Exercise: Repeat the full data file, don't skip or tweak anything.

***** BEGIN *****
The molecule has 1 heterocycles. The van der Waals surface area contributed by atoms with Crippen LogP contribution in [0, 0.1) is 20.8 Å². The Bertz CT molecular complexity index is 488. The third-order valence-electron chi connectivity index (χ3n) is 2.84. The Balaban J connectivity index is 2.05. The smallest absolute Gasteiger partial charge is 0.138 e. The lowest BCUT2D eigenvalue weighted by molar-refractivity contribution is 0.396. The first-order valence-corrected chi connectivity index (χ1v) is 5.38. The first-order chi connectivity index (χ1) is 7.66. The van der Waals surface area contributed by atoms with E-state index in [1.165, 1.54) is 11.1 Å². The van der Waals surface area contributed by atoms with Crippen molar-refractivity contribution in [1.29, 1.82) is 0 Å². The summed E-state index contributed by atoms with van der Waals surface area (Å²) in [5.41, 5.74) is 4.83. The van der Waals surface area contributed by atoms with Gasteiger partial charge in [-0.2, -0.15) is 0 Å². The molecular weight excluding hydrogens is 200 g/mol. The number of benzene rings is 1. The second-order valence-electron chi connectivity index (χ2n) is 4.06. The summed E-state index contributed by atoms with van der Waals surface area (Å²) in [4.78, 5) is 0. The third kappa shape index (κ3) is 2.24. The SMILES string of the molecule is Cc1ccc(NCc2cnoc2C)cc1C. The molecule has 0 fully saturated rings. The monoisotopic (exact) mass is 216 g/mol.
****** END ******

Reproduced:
The molecule has 1 heterocycles. The van der Waals surface area contributed by atoms with Crippen LogP contribution in [0, 0.1) is 20.8 Å². The Bertz CT molecular complexity index is 488. The third-order valence-electron chi connectivity index (χ3n) is 2.84. The Balaban J connectivity index is 2.05. The smallest absolute Gasteiger partial charge is 0.138 e. The lowest BCUT2D eigenvalue weighted by molar-refractivity contribution is 0.396. The first-order valence-corrected chi connectivity index (χ1v) is 5.38. The first-order chi connectivity index (χ1) is 7.66. The van der Waals surface area contributed by atoms with E-state index in [1.165, 1.54) is 11.1 Å². The van der Waals surface area contributed by atoms with Crippen molar-refractivity contribution in [1.29, 1.82) is 0 Å². The summed E-state index contributed by atoms with van der Waals surface area (Å²) in [5.41, 5.74) is 4.83. The van der Waals surface area contributed by atoms with Gasteiger partial charge in [-0.2, -0.15) is 0 Å². The molecular weight excluding hydrogens is 200 g/mol. The number of benzene rings is 1. The second-order valence-electron chi connectivity index (χ2n) is 4.06. The summed E-state index contributed by atoms with van der Waals surface area (Å²) in [4.78, 5) is 0. The third kappa shape index (κ3) is 2.24. The SMILES string of the molecule is Cc1ccc(NCc2cnoc2C)cc1C. The molecule has 0 fully saturated rings. The monoisotopic (exact) mass is 216 g/mol.